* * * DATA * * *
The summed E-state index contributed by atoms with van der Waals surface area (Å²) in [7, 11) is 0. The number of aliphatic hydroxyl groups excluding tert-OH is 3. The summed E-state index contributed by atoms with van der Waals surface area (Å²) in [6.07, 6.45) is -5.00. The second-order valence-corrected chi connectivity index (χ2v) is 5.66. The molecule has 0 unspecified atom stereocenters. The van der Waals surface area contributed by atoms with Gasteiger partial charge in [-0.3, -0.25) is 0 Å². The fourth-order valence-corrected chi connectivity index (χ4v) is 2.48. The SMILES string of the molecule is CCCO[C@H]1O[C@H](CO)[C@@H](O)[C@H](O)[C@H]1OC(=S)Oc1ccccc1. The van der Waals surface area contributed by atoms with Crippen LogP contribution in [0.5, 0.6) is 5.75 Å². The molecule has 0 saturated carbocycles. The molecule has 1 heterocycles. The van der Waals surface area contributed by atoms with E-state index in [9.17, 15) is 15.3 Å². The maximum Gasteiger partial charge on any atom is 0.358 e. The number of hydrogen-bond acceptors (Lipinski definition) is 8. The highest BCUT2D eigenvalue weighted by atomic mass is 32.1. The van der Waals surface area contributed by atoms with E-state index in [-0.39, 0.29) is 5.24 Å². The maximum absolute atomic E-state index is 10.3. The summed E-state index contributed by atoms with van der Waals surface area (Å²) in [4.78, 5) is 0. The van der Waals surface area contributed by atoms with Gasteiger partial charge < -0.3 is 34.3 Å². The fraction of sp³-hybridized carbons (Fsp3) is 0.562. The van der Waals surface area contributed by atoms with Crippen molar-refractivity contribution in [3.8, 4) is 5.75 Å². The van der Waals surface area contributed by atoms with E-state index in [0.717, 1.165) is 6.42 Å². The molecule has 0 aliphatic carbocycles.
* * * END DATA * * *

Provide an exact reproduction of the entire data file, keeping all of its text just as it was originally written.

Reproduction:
The summed E-state index contributed by atoms with van der Waals surface area (Å²) in [7, 11) is 0. The number of aliphatic hydroxyl groups excluding tert-OH is 3. The summed E-state index contributed by atoms with van der Waals surface area (Å²) in [6.07, 6.45) is -5.00. The second-order valence-corrected chi connectivity index (χ2v) is 5.66. The molecule has 0 unspecified atom stereocenters. The van der Waals surface area contributed by atoms with Gasteiger partial charge in [-0.3, -0.25) is 0 Å². The fourth-order valence-corrected chi connectivity index (χ4v) is 2.48. The SMILES string of the molecule is CCCO[C@H]1O[C@H](CO)[C@@H](O)[C@H](O)[C@H]1OC(=S)Oc1ccccc1. The van der Waals surface area contributed by atoms with Crippen LogP contribution in [0.5, 0.6) is 5.75 Å². The molecule has 0 saturated carbocycles. The molecule has 1 heterocycles. The van der Waals surface area contributed by atoms with E-state index in [9.17, 15) is 15.3 Å². The maximum Gasteiger partial charge on any atom is 0.358 e. The number of hydrogen-bond acceptors (Lipinski definition) is 8. The highest BCUT2D eigenvalue weighted by atomic mass is 32.1. The van der Waals surface area contributed by atoms with E-state index in [-0.39, 0.29) is 5.24 Å². The maximum absolute atomic E-state index is 10.3. The summed E-state index contributed by atoms with van der Waals surface area (Å²) in [4.78, 5) is 0. The van der Waals surface area contributed by atoms with Gasteiger partial charge < -0.3 is 34.3 Å². The fraction of sp³-hybridized carbons (Fsp3) is 0.562. The van der Waals surface area contributed by atoms with Crippen molar-refractivity contribution in [3.8, 4) is 5.75 Å². The van der Waals surface area contributed by atoms with E-state index in [0.717, 1.165) is 6.42 Å². The molecule has 0 aliphatic carbocycles.